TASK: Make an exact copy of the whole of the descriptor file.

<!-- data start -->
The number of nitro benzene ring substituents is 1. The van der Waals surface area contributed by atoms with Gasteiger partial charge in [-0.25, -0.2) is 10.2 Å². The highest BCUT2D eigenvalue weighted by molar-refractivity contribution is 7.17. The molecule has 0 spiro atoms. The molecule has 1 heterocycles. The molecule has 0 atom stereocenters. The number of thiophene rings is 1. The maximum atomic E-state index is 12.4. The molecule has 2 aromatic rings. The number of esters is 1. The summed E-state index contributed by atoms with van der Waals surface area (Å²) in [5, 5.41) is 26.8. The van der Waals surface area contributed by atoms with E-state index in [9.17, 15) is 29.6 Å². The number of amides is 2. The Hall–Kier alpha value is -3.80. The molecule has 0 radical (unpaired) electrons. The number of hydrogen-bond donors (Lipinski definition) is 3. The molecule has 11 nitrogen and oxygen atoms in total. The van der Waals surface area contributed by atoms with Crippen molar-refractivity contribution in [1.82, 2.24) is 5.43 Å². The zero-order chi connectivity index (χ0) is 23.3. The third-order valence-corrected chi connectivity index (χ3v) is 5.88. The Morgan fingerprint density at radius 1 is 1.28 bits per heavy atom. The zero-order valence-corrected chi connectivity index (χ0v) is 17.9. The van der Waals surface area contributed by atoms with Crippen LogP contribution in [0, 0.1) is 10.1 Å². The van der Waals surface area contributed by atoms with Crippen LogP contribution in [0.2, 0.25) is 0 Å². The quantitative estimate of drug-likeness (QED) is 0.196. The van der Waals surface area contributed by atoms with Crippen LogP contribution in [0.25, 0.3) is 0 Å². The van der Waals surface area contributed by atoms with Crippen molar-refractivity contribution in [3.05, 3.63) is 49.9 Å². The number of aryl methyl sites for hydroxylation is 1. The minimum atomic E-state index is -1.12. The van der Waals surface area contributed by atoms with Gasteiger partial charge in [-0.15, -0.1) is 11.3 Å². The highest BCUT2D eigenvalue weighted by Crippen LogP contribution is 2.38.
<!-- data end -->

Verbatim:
The number of nitro benzene ring substituents is 1. The van der Waals surface area contributed by atoms with Gasteiger partial charge in [-0.25, -0.2) is 10.2 Å². The highest BCUT2D eigenvalue weighted by molar-refractivity contribution is 7.17. The molecule has 0 spiro atoms. The molecule has 1 heterocycles. The molecule has 0 atom stereocenters. The number of thiophene rings is 1. The maximum atomic E-state index is 12.4. The molecule has 2 aromatic rings. The number of esters is 1. The summed E-state index contributed by atoms with van der Waals surface area (Å²) in [5, 5.41) is 26.8. The van der Waals surface area contributed by atoms with E-state index in [9.17, 15) is 29.6 Å². The number of amides is 2. The Hall–Kier alpha value is -3.80. The molecule has 0 radical (unpaired) electrons. The number of hydrogen-bond donors (Lipinski definition) is 3. The molecule has 11 nitrogen and oxygen atoms in total. The van der Waals surface area contributed by atoms with Crippen molar-refractivity contribution in [1.82, 2.24) is 5.43 Å². The zero-order chi connectivity index (χ0) is 23.3. The third-order valence-corrected chi connectivity index (χ3v) is 5.88. The Morgan fingerprint density at radius 1 is 1.28 bits per heavy atom. The zero-order valence-corrected chi connectivity index (χ0v) is 17.9. The van der Waals surface area contributed by atoms with Crippen LogP contribution in [0, 0.1) is 10.1 Å². The van der Waals surface area contributed by atoms with Crippen LogP contribution in [0.2, 0.25) is 0 Å². The quantitative estimate of drug-likeness (QED) is 0.196. The van der Waals surface area contributed by atoms with Crippen LogP contribution in [0.25, 0.3) is 0 Å². The van der Waals surface area contributed by atoms with Crippen molar-refractivity contribution in [3.05, 3.63) is 49.9 Å². The number of aryl methyl sites for hydroxylation is 1. The minimum atomic E-state index is -1.12. The van der Waals surface area contributed by atoms with Gasteiger partial charge in [-0.15, -0.1) is 11.3 Å². The highest BCUT2D eigenvalue weighted by Crippen LogP contribution is 2.38.